The Government of the Canary Islands, through the General Directorate of Security and Emergencies, have declared an Alert for Maximum Temperatures on Gran Canaria, starting from 10:00 a.m. this Sunday, July 24.

This decision was made on Saturday taking into account all available information and applying the Canary Islands Specific Emergency Plan for Risks of Adverse Meteorological Phenomena (PEFMA).

Episodes of maximum temperatures of up to 34ºC, in the shade are expected across the north coasts of the island, at altitudes of less than 500-550 m. Elsewhere on the island, maximum temperatures could reach, and even occasionally exceed, 38ºC in the shade, with the highest temperatures expected to be recorded in the mountainous interior, other inland areas and higher altitude areas on the southern half of the island, though it could also locally affect sectors across the southern coastlines.

Spanish State Meteorological Agency (AEMET) reactivated their orange advisory warnings for high temperatures on the southern half and at the summits of Gran Canaria for this Sunday, initially from 10:00 a.m. to 8:00 p.m., which upgrades the yellow warning already in place from the start of the day (00:00) both for Gran Canaria and for the islands of Tenerife and Fuerteventura.

After a warm night the rest of the archipelago join the yellow advisory warning from 10:00 a.m. to 8:00 p.m. this Sunday, after which it will remain active on Gran Canaria, Tenerife and Fuerteventura, until 00:00 on Monday.

Temperatures should drop a little but will then increase again from 10:00 a.m. on Monday, with an orange advisory warning reactivated for the southern half and summits of Gran Canaria, until 7:00 p.m. with a yellow advisory notice in place for the rest of the Canary Islands until the same time.

A Pre-alert declaration has been maintained for the rest of islands of the Archipelago. Pre-alerts estimate that there is no meteorological risk for the population in general, although there may be for some specific activities or locations of high vulnerability.

The alert notice sent to the Cabildos, Town Halls and other institutions has been maintained so that their emergency personnel continue to be at the ready, in the face of possible changes in the meteorological situation, until the General Directorate of Security and Emergencies declares the alert/pre-alert situation to be over, based on the PEFMA guidelines.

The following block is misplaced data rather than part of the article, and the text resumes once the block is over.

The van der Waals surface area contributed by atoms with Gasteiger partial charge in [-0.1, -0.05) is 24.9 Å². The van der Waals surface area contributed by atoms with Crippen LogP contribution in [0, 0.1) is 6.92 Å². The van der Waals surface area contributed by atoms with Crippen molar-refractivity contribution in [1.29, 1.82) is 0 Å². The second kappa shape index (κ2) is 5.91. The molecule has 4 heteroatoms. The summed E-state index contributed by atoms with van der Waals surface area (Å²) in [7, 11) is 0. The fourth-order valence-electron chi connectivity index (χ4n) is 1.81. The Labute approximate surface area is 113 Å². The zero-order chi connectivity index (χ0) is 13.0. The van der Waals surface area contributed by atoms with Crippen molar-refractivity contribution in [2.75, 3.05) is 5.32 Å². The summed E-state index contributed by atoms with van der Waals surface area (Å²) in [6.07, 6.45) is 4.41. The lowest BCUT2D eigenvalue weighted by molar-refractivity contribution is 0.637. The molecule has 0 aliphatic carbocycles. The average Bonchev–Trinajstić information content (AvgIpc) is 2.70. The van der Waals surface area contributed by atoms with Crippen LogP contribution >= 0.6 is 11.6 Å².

Warning due to heat and dust

There is also an active warning for dust in suspension this Sunday, throughout the day, on the three islands most affected by the current heat episode: Gran Canaria, Tenerife and Fuerteventura .

Meteorologists point to the presence of Calima haze on all the islands, with a possible reduction in visibility down to 3,000 meters. The Saharan dust in suspension will be more intense in higher altitude areas.

The haze looks set to become more intense during the second half of the day, especially on the eastern islands and on Tenerife.

The population is urged to follow self-protection advice from the General Directorate of Security and Emergencies (translated below).

Advice maximum temperatures

In application of the PEFMA, the General Directorate of Security and Emergencies of the Government of the Canary Islands RECOMMENDS THE POPULATION FOLLOW THE FOLLOWING ADVICE:

Protect yourself from the sun and heat.

  • It is recommended to stay in places protected from the sun for as long as possible and in the coolest rooms of the house. During sunny hours, lower shades on windows in direct sunlight.
  • Open the windows of the house at night to cool it down.
  • It is advisable to resort to some type of air conditioning (fans, air conditioning) to cool the environment.
  • Keep in mind that sudden changes in temperature occur when entering or leaving places, and this may affect you.
  • On the street, avoid direct sunlight. Wear a cap or a hat, wear light, light-colored clothing that is not tight.
  • Try to walk in the shade, be under an umbrella at the beach and rest in cool places on the street or in enclosed spaces that warm up.
  • Carry water and drink it often
  • Never leave children or elderly people inside a closed vehicle.
  • Avoid going out and doing prolonged physical exercises in the middle of the day, when it is hottest. Reduce physical activity in the hottest hours.
  • Eat light, regular meals, drinks, and foods rich in water and mineral salts, such as fruit and vegetables, to help replenish the salts lost through sweat.
  • Do not drink alcoholic beverages. Avoid very hot and high-calorie foods.

Help others. If you know elderly or sick people who live alone, visit them at least once a day.

If you take medication, ask your doctor if it can influence thermoregulation or if it needs to be adjusted or changed.

For any information request, call 012.

In any direct emergency situation call 112

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